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Defective thermoplastic composite parts can be reborn with better characteristics

Defective composite parts reborn with better characteristics
Broken kayak amid tree logs at a beach. Polymer parts of this kind are often reinforced with glass or carbon fiber, and their disposal poses problems for the environment. Credit: Skolkovo Institute of Science and Technology

Skoltech researchers have demonstrated that reinforced plastics can be recycled without loss of original mechanical properties, sometimes even with improved characteristics. Published in Composites Communications, the study brings hope for an environmentally sounder—and economically viable—production of construction parts, car, aircraft, and marine vessel components, high-end sports equipment and other articles that currently end their service life in landfills.

Reinforced are materials made of glass, carbon, or other fibers enveloped in a so-called polymer matrix, colloquially known as plastic. Depending on the polymer used as the matrix, these composite materials come in two basic types: Thermoset composites are heated during manufacture and then harden once and for all due to an irreversible chemical reaction. Thermoplastic composites, on the other hand, can be reheated and remolded, making them recyclable.

Skoltech scientists used thermoplastic composite rods, manufactured in a prior study, to explore how their deteriorate with repeated rounds of . The rods were made of a polymer called polypropylene, reinforced with glass fibers.

The team subjected the rods to compression molding, heating and pressing them into flat plates. The plates then underwent four rounds of recycling: Each time they were cut into strips, heated, and pressed into plates again. For each of the five "generations" of plates, mechanical tests determined their strength and elasticity.

"What we found was that not only did the mechanical properties decrease slower than expected in the long run, but in fact, recycling occasionally improved them," said the lead author of the study, Skoltech alumna Valentina Kravtsova, who graduated from the Advanced Manufacturing Technologies master's program.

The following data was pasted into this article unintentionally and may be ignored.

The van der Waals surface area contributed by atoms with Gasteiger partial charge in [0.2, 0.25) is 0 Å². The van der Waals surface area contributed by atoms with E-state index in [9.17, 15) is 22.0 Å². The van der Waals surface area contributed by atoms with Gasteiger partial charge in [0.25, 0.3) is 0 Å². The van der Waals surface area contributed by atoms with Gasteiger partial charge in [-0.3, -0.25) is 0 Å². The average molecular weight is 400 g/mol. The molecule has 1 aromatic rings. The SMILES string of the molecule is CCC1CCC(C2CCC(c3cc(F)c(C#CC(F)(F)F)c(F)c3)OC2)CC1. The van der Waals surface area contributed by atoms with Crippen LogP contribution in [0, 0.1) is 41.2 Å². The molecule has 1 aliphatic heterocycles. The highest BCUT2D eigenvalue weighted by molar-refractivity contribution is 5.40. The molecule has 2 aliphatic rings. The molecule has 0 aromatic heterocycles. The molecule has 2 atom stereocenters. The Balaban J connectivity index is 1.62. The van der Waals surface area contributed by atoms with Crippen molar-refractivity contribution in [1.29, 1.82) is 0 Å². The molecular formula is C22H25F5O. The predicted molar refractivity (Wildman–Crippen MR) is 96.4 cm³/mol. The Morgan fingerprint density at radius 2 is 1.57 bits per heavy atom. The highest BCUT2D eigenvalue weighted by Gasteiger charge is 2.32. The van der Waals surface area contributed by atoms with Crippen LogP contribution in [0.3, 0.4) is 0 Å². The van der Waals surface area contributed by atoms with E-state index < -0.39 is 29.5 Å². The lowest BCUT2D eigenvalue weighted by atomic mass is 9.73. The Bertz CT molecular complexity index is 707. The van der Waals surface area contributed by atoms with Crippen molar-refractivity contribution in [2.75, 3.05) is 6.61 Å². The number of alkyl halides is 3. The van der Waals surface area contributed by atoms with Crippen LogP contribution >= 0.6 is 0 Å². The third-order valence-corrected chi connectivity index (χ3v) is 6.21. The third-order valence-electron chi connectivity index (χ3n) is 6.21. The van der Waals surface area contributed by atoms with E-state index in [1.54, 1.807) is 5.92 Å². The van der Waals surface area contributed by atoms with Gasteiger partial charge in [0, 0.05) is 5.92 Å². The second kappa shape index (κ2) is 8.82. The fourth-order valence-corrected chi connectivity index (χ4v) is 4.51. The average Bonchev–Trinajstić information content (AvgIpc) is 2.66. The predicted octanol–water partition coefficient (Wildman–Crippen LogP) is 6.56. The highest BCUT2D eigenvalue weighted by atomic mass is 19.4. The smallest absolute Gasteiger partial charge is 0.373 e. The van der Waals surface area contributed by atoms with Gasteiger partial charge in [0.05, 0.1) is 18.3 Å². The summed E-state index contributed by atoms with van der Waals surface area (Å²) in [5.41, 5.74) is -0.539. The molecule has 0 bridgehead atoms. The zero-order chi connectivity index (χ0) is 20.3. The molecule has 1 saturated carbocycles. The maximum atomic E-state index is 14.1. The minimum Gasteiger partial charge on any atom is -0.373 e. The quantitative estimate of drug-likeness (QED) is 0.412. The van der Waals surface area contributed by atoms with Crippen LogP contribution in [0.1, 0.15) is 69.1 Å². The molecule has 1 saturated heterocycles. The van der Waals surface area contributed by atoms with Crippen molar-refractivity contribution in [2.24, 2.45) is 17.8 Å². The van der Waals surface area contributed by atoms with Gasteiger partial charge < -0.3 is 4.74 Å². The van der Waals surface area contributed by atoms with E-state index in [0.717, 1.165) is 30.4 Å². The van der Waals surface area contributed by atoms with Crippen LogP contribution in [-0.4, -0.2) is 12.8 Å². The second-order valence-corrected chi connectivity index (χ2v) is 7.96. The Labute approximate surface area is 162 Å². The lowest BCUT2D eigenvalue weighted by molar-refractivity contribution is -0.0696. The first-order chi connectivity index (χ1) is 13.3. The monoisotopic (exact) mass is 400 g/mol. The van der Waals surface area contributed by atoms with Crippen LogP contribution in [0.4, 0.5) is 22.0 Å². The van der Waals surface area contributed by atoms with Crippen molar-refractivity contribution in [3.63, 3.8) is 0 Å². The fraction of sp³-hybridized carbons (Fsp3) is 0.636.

"That improvement occurred at the initial recycling stage, when the item went from rod- to plate-shaped, followed by a relatively slow decline over the four subsequent rounds of plate-to-plate recycling."

Defective composite parts reborn with better characteristics
Basic layout of the study: glass fiber-reinforced polypropylene rods are heated and pressed into plates, which are then repeatedly cut into strips and pressed into plates again. The effects of such recycling on material properties are monitored. Credit: Valentina Kravtsova et al./Composites Communications

The researchers attribute these fairly encouraging results to the mode of recycling chosen.

"The crucial part is you should not lose reinforcing fiber length. To recycle the plates, we cut them into st[r]ips along the direction of the fibers, which therefore mostly retained their length. Had we fractured or cut up the plates in a more arbitrary manner—as is often the case—every recycling round would entail a significant decrease in average fiber length, and that means worse mechanical properties," commented the study's principal investigator, Associate Professor Alexander Safonov from the Center for Materials Technologies.

As for the chemical composition of the material and its thermal properties, such as the , they were also tested at various stages in the experiment and proved stable throughout the multiple rounds of recycling.

The implications of the team's findings are that with proper incentives, fiber-reinforced thermoplastic composite materials could replace their poorly recyclable thermoset counterparts. Depending on source material quality and the precision of the recycling process itself, such parts can be repeatedly recycled without noticeably impairing their characteristics.

"Perhaps the first step that would be the easiest to implement is to apply compression molding immediately to any just-manufactured items found to have defects, reforming them into articles of different shapes with superior properties. This is analogous to when rods were first pressed into plates in our study," Skoltech doctoral student Kirill Minchenkov from the Mathematics and Mechanics Ph.D. program, who co-authored the study, added.

"Recycling used products instead of discarding them, as it happens today with thermoset polymer-based composites, would be the next step."

More information: Valentina Kravtsova et al, Recyclability of unidirectional reinforced pultruded thermoplastic profiles into composite laminates, Composites Communications (2024). DOI: 10.1016/j.coco.2024.101843

Citation: Defective thermoplastic composite parts can be reborn with better characteristics (2024, March 14) retrieved 28 May 2024 from
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